Monday, October 17, 2016

Does Class Size Matter?

The simple answer is yes.

Let's look at some data. An analysis released a couple of years ago by the National Education Policy Center uses an econometric take on the issue, where they try to disentangle data to find causal links. In their work, share evidence that class size increases harms students. This is from data that is "econometric" friendly, where the savings today in increasing class sizes (K-12) is offset in the future by far greater costs. (Penny wise, pound foolish?)

The point I want to get to is a very simple one. Another perspective of this issue is as a classroom teacher.  Let's look at the sequence of class sizes to see how teaching decisions are affected as class size increases. (The assumptions here include assuming we are talking about the college math setting.) Also I'm not going to list all possibilities. The goal here is to see a pattern as class size increases.

Class size of 10: Anything can be done at this class size. Projects, full IBL (where students present proofs or solutions), team/group work, seminar or whatever comes to mind.

Class size of 20: At 20, things are still manageable, and an instructor can get to know all of the students, customize materials and learning experiences, projects are still doable. IBL is doable in with small groups/pairs and students presenting individually.

Class size of 40: Things start to get to a point where there are too many students to let them present their work to the whole class.  Each student may only go to the board a couple of times a term. Somewhere between 30 and 40, instructors tend to switch away from some student-centered methods (such as students presenting their ideas at the board). Small groups can still be used, and the instructor may not be able to get to all groups on a particular task.

Class size of 80: Individual student presentation of mathematics is almost surely off the table. Small groups and peer instruction remain, so instructors can develop this area to support an active learning environment. Projects are highly difficult to implement at this class size, especially at institutions without teaching assistants. The instructor can still visit with some groups and make it around the room (depending on the space) say one trip per class period (approximately).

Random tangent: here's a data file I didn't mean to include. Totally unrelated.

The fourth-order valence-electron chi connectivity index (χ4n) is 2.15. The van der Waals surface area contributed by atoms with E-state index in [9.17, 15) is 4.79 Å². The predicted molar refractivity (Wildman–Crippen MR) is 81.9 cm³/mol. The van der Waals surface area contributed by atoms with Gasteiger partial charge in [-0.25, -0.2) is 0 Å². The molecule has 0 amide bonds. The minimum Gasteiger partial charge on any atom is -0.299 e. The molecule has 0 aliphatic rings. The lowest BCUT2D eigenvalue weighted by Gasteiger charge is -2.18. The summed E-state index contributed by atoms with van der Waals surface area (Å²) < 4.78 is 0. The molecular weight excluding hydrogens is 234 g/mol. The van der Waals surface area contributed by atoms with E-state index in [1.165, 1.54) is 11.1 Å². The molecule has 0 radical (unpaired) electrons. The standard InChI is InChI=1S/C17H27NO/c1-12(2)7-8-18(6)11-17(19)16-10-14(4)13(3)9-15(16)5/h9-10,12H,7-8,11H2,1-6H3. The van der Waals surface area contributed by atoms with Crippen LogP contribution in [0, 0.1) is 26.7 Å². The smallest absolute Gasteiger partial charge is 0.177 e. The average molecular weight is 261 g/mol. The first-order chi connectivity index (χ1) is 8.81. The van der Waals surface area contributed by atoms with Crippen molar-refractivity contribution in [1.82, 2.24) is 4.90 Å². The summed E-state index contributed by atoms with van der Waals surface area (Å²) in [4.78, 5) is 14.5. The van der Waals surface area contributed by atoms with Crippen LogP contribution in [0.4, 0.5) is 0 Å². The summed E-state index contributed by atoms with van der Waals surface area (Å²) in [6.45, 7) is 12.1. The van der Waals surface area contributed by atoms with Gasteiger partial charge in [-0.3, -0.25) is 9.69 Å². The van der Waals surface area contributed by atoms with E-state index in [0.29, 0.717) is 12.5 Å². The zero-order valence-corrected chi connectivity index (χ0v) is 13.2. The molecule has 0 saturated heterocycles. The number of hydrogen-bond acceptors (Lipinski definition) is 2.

Class size of 160: At this point, you are well into large lecture territory.  Peer instruction (Think-Pair-Share) and similar methods (with or without clickers) remain in play, although the size or difficulty of the task may be on the less challenging side of the spectrum. Presentations by students, class discussions, projects, instructor visits to each group regularly are almost surely off the table.

As you go up in class size, you lose the implementability of teaching strategies that engage students and also anything that does get implemented needs to be done at a higher skill level and attendant time in preparing for class. Managing a discussion with 160 students takes skill, and most all instructors may be inclined to avoid it.

Consequently, what we are seeing is that there exists research evidence suggesting that a negative, material impact is a consequence of increasing class size AND from a practitioner standpoint instructors have fewer, high-impact strategies at their disposal as classes get larger. We have said nothing yet about how class dynamics can change as you get to larger class sizes. For example, it's easier to hide in a large class, and it's easier for students to checkout, be distracted, and show up late.